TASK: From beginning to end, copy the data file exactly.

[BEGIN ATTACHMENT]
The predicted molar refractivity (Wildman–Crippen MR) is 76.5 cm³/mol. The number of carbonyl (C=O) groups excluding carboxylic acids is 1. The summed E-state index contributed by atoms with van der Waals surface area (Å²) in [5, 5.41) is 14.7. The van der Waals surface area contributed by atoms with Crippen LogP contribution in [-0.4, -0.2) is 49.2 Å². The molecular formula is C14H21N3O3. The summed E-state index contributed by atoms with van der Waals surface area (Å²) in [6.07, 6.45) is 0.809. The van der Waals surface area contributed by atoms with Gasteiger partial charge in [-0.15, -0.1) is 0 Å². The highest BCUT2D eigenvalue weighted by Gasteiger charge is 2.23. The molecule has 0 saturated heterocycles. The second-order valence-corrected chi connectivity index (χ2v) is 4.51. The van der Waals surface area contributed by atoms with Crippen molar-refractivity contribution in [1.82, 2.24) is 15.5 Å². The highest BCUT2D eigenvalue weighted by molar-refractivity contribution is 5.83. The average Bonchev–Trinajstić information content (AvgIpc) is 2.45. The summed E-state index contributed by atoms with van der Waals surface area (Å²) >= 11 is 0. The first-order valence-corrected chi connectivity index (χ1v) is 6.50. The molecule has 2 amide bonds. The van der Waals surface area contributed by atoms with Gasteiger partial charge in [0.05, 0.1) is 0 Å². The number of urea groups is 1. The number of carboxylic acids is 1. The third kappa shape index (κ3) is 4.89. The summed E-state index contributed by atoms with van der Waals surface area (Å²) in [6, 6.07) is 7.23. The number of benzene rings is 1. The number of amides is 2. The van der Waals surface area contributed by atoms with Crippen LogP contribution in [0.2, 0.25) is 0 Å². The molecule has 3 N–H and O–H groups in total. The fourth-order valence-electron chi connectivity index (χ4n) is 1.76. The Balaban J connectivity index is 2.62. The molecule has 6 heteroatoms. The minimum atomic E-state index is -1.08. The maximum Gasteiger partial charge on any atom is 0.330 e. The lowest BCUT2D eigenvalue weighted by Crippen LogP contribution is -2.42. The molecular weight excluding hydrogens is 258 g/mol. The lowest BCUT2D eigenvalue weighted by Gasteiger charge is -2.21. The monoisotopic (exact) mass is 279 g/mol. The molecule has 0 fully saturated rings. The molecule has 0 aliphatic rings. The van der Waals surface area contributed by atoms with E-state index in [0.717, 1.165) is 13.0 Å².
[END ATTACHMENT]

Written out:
The predicted molar refractivity (Wildman–Crippen MR) is 76.5 cm³/mol. The number of carbonyl (C=O) groups excluding carboxylic acids is 1. The summed E-state index contributed by atoms with van der Waals surface area (Å²) in [5, 5.41) is 14.7. The van der Waals surface area contributed by atoms with Crippen LogP contribution in [-0.4, -0.2) is 49.2 Å². The molecular formula is C14H21N3O3. The summed E-state index contributed by atoms with van der Waals surface area (Å²) in [6.07, 6.45) is 0.809. The van der Waals surface area contributed by atoms with Gasteiger partial charge in [-0.15, -0.1) is 0 Å². The highest BCUT2D eigenvalue weighted by Gasteiger charge is 2.23. The molecule has 0 saturated heterocycles. The second-order valence-corrected chi connectivity index (χ2v) is 4.51. The van der Waals surface area contributed by atoms with Crippen molar-refractivity contribution in [1.82, 2.24) is 15.5 Å². The highest BCUT2D eigenvalue weighted by molar-refractivity contribution is 5.83. The average Bonchev–Trinajstić information content (AvgIpc) is 2.45. The summed E-state index contributed by atoms with van der Waals surface area (Å²) >= 11 is 0. The first-order valence-corrected chi connectivity index (χ1v) is 6.50. The molecule has 2 amide bonds. The van der Waals surface area contributed by atoms with Gasteiger partial charge in [0.05, 0.1) is 0 Å². The number of urea groups is 1. The number of carboxylic acids is 1. The third kappa shape index (κ3) is 4.89. The summed E-state index contributed by atoms with van der Waals surface area (Å²) in [6, 6.07) is 7.23. The number of benzene rings is 1. The number of amides is 2. The van der Waals surface area contributed by atoms with Crippen LogP contribution in [0.2, 0.25) is 0 Å². The molecule has 3 N–H and O–H groups in total. The fourth-order valence-electron chi connectivity index (χ4n) is 1.76. The Balaban J connectivity index is 2.62. The molecule has 6 heteroatoms. The minimum atomic E-state index is -1.08. The maximum Gasteiger partial charge on any atom is 0.330 e. The lowest BCUT2D eigenvalue weighted by Crippen LogP contribution is -2.42. The molecular weight excluding hydrogens is 258 g/mol. The lowest BCUT2D eigenvalue weighted by Gasteiger charge is -2.21. The monoisotopic (exact) mass is 279 g/mol. The molecule has 0 fully saturated rings. The molecule has 0 aliphatic rings. The van der Waals surface area contributed by atoms with E-state index in [0.717, 1.165) is 13.0 Å².